Persistent Link:
http://hdl.handle.net/10150/298758
Title:
Genetics and biology of Arabidopsis brassinosteroid dwarf mutants
Author:
Choe, Sunghwa
Issue Date:
1997
Publisher:
The University of Arizona.
Rights:
Copyright © is held by the author. Digital access to this material is made possible by the University Libraries, University of Arizona. Further transmission, reproduction or presentation (such as public display or performance) of protected items is prohibited except with permission of the author.
Abstract:
Brassinosteroids (BRs) have long been known to be effective in plant growth promotion. However, definitive evidence of BR's role in growth stimulation has remained unclear. Recently, genetic approaches using BR-deficient dwarf(dwf) mutants have begun to unravel the role of BRs in plant growth and development. BR dwarf mutants are characterized by multiple growth alterations: robust stem, reduced fertility, prolonged life cycle, dark-green appearance, round and curled leaves, and when grown in the dark, short hypocotyls and expanded cotyledons. Genetic analysis of the dwf mutants defined eight independent genetic loci defective in BR biosynthesis or perception. Allelism tests with previously reported genes revealed that d̲i̲m̲inuto 1 (dim1) was an allele of dwf1, and dwf2, dwf3, and dwf6 are allelic to b̲r̲assinosteroid i̲nsensitive (bri), c̲onstitutive p̲hotomorphogenesis and d̲warfism (cpd), and d̲e̲-e̲t̲iolated2 (det2), respectively. dwf4, dwf5, dwf7, and dwf8 were found to be novel and are the focus of this research. Anatomical analysis demonstrates that a reduction in cell length causes dwarf phenotype. Dwarfism was rescued by exogenous application of BRs. Feeding studies utilizing BR biosynthetic intermediates were employed to identify defective steps of BR biosynthesis in each of these dwarf mutants. dwf4 mutants were rescued only by 22α hydroxylated BRs, suggesting that the 22α hydroxylation reactions, putative rate-determining steps, are blocked. In fact, DWF4 has been cloned and shown to encode a cytochrome P450 steroid hydroxylase. Feeding studies also showed that dwf8 plants are rescued only by intermediates after 3 dehydrogenation reactions, indicating that the 3-dehydrogenase is defective in dwf8 plants. Gas Chromatography-Selective Ion Monitoring (GC-SIM) analysis of endogenous BRs in dwf5 plants showed that the level of 24-methylene cholesterol is greatly diminished as compared to wild type, suggesting that the biochemical defect occurs before 24-methylene cholesterol. Similar to dwf5, the biosynthetic defect in dwf7 is also shown to be in a step before 24-methylene cholesterol. The pleiotropic phenotypes in these dwf mutants due to biochemical defects in BR biosynthesis suggests that BRs are essential for proper growth and development of plants.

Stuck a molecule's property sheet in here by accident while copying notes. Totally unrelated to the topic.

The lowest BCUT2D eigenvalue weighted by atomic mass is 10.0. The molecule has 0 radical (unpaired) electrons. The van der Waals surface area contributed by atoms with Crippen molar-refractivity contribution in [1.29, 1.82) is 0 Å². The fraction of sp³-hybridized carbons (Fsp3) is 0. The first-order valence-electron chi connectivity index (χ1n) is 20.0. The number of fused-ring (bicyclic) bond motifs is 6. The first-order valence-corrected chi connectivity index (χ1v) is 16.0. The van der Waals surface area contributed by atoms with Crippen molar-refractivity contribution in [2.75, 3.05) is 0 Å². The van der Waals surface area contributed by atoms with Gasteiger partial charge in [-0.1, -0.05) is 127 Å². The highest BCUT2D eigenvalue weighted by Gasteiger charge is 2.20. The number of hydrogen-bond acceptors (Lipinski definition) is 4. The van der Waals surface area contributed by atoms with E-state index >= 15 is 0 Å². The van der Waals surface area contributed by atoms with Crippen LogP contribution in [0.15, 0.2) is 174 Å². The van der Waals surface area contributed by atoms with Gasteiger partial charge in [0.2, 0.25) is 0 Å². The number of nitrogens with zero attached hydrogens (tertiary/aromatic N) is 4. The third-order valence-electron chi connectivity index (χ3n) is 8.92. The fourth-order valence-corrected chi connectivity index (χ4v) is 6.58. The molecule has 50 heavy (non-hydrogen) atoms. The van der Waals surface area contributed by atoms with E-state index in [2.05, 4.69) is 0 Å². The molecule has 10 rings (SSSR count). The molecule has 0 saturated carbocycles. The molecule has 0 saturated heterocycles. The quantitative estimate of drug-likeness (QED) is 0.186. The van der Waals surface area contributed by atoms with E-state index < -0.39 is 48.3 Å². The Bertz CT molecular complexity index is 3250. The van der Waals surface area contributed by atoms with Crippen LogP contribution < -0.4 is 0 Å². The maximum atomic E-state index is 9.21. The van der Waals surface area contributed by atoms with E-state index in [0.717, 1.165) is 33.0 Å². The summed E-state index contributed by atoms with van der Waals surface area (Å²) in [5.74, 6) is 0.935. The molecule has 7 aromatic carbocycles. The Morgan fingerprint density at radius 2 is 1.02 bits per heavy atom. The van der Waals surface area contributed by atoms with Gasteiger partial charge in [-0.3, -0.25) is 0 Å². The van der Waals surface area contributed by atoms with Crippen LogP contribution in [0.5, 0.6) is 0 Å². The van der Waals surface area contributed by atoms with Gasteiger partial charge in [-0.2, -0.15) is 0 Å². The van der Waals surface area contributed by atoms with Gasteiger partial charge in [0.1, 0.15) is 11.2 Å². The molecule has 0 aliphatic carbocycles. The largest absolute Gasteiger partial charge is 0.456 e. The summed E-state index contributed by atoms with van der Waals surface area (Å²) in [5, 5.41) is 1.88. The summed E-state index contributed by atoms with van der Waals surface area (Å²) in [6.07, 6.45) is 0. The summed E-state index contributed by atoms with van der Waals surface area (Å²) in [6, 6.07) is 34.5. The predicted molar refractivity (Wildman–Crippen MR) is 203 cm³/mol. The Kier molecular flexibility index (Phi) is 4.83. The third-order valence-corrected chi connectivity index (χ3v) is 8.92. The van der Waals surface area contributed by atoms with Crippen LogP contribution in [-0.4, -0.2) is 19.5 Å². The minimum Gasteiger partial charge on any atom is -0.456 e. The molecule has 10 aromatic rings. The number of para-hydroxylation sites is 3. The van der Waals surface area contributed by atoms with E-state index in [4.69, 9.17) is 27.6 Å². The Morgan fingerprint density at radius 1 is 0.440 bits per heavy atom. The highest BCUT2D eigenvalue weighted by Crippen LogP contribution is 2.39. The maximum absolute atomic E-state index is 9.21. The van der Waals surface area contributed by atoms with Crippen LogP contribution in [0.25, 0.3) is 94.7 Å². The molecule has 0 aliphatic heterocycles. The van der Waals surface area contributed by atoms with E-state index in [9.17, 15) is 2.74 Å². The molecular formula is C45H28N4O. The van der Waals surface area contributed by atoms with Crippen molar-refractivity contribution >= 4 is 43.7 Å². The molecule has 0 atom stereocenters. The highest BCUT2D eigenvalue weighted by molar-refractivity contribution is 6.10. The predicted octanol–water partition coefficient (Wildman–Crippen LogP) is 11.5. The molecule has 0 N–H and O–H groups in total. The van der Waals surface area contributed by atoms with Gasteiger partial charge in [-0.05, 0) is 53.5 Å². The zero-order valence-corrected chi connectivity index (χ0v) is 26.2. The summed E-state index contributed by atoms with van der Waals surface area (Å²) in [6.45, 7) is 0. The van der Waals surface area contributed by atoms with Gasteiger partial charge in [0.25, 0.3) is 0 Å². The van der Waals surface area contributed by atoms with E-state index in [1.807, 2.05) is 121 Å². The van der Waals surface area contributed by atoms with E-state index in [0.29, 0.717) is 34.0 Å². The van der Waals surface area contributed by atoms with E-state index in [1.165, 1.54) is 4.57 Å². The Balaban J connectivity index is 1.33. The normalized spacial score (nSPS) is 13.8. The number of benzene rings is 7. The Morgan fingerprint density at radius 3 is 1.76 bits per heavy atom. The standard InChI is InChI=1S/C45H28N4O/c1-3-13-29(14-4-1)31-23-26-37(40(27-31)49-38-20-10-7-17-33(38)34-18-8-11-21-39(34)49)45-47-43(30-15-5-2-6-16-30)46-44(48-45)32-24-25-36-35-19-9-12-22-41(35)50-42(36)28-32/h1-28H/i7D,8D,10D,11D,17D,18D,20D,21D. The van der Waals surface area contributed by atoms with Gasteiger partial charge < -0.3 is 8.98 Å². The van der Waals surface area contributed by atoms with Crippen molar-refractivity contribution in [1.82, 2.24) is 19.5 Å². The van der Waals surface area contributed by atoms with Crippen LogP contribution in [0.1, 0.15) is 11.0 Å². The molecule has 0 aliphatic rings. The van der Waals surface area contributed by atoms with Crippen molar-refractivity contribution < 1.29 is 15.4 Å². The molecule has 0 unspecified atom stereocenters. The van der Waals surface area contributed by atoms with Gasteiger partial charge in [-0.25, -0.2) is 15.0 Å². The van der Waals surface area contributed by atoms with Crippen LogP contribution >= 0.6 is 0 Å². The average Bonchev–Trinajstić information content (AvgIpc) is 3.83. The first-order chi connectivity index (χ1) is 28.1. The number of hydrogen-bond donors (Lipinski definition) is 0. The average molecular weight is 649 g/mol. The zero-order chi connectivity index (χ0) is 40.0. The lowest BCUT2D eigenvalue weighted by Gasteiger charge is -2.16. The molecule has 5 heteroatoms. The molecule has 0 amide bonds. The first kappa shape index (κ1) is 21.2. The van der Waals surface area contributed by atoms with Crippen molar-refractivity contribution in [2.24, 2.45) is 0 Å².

Type:
text; Dissertation-Reproduction (electronic)
Keywords:
Biology, Plant Physiology.; Biology, Genetics.; Biology, Plant Physiology.
Degree Name:
Ph.D.
Degree Level:
doctoral
Degree Program:
Graduate College; Plant Sciences
Degree Grantor:
University of Arizona

Full metadata record

DC FieldValue Language
dc.language.isoen_USen_US
dc.titleGenetics and biology of Arabidopsis brassinosteroid dwarf mutantsen_US
dc.creatorChoe, Sunghwaen_US